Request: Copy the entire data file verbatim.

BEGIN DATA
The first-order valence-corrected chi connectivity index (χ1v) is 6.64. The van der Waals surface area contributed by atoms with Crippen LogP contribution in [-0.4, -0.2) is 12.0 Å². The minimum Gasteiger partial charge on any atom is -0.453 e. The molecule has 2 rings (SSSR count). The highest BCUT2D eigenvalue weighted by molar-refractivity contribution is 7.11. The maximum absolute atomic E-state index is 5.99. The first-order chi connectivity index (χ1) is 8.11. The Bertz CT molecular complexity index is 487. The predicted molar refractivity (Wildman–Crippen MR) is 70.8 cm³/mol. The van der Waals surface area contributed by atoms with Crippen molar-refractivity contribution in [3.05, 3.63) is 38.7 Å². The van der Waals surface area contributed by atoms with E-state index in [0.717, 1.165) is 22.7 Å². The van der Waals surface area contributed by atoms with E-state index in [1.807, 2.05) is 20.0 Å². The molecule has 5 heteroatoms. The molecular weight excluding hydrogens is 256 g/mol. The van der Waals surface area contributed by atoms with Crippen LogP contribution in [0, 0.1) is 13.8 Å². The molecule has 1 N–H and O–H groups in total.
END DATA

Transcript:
The first-order valence-corrected chi connectivity index (χ1v) is 6.64. The van der Waals surface area contributed by atoms with Crippen LogP contribution in [-0.4, -0.2) is 12.0 Å². The minimum Gasteiger partial charge on any atom is -0.453 e. The molecule has 2 rings (SSSR count). The highest BCUT2D eigenvalue weighted by molar-refractivity contribution is 7.11. The maximum absolute atomic E-state index is 5.99. The first-order chi connectivity index (χ1) is 8.11. The Bertz CT molecular complexity index is 487. The predicted molar refractivity (Wildman–Crippen MR) is 70.8 cm³/mol. The van der Waals surface area contributed by atoms with Crippen molar-refractivity contribution in [3.05, 3.63) is 38.7 Å². The van der Waals surface area contributed by atoms with E-state index in [0.717, 1.165) is 22.7 Å². The van der Waals surface area contributed by atoms with E-state index in [1.807, 2.05) is 20.0 Å². The molecule has 5 heteroatoms. The molecular weight excluding hydrogens is 256 g/mol. The van der Waals surface area contributed by atoms with Crippen LogP contribution in [0, 0.1) is 13.8 Å². The molecule has 1 N–H and O–H groups in total.